Across The Pond / Mark London Williams
Across The Pond / Mark London Williams
"Film could look a lot like television… You're going to see, on a permanent basis, a shorter window." The speaker didn't mean, of course, the kind of window that gets frosted and more opaque in winter time, but what used to be the separation between a theatrical release, and the time a feature would find itself available on one of now-numerous streaming services.
Significantly, that speaker was Joshua B. Grode, the CEO of Legendary Entertainment, who, about twenty-four hours before that utterance, had seen two films his company had co-produced with WarnerMedia, Dune and Godzilla vs. Kong, announced as going straight to streaming, as parent company ATT tries to manage damage from absent theatre attendance in this time of Covid, and bolster their HBO Max slate (and their hopes for a subscription base), to boot.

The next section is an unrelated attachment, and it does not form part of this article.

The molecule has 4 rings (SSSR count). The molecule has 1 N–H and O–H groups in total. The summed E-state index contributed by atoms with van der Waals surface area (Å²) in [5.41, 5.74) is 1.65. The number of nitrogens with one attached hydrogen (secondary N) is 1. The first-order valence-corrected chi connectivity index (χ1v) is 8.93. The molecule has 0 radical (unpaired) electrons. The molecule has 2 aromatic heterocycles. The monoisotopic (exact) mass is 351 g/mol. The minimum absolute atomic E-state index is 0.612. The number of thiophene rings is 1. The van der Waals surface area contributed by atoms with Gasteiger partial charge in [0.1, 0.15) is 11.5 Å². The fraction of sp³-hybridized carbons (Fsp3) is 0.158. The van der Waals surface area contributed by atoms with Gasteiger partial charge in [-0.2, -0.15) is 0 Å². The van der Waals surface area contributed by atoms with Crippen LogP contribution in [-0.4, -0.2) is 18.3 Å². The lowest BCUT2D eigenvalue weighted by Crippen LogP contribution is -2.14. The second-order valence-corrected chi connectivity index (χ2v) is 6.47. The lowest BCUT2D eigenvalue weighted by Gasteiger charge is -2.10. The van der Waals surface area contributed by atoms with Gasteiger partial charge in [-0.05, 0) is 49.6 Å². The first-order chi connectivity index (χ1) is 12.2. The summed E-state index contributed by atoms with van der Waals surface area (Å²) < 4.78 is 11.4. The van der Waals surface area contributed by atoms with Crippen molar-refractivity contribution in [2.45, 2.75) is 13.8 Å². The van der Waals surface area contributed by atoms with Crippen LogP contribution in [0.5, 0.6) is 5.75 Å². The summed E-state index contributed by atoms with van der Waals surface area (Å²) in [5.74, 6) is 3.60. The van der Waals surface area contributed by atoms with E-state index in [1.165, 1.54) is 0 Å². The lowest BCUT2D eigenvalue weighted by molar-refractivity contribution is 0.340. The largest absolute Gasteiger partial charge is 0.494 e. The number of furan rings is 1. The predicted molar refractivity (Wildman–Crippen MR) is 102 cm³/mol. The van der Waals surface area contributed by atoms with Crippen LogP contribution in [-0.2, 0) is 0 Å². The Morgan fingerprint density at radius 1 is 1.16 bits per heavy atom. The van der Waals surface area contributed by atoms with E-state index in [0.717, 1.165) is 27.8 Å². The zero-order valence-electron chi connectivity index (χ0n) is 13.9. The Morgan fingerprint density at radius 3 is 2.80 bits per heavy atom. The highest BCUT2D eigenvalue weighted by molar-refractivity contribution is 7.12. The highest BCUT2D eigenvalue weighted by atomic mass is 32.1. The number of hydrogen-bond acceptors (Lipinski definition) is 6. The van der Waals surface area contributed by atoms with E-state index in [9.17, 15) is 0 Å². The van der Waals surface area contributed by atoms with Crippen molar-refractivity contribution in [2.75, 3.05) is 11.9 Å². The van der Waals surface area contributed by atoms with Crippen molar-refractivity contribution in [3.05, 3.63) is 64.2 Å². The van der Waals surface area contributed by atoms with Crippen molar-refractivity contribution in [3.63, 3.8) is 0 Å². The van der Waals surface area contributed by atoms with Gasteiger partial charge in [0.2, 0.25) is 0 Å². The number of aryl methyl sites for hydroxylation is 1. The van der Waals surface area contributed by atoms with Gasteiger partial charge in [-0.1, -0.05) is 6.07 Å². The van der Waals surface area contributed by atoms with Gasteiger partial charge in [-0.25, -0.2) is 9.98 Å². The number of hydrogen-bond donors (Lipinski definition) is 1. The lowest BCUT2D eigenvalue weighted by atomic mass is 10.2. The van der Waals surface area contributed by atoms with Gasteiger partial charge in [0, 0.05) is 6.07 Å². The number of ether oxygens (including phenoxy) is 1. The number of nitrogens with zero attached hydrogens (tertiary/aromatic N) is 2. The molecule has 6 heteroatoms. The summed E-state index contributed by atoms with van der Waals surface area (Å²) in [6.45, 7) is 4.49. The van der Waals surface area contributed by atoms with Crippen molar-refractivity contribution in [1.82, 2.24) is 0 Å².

This was in the days before the rumours that Legendary may be taking ATT to court over the move, which in its suddenness, has left a lot of ruffled feathers, and considerable speculation about the future of the film biz.
Which was the very future Grode was speaking to, as part of an online - what else? - webinar hosted by USC's Marshall Business School on 'The Future of Entertainment.'
He also noted that "if you lost 7% of your box office, most of the exhibitors would go bankrupt." Which means, even with best estimates about where these hurry-up vaccines could get us in the months ahead, the old means of theatrical distribution will continue to undergo permanent change.
Not that there will be less demand for the product. "The demand for content has never been higher," Grode adds. "We've burned through the inventory we had pre-Covid."
Meaning, of course, that one of the challenges of the present moment is how to make more. And while there are ostensible Covid precautions on the few sets that are still active, the question of how more "content" can match the demand - whether pent-up for eventual, or surviving, large screens, or hungered for right now, at home - will not only persist, but accelerate, through much of 2021.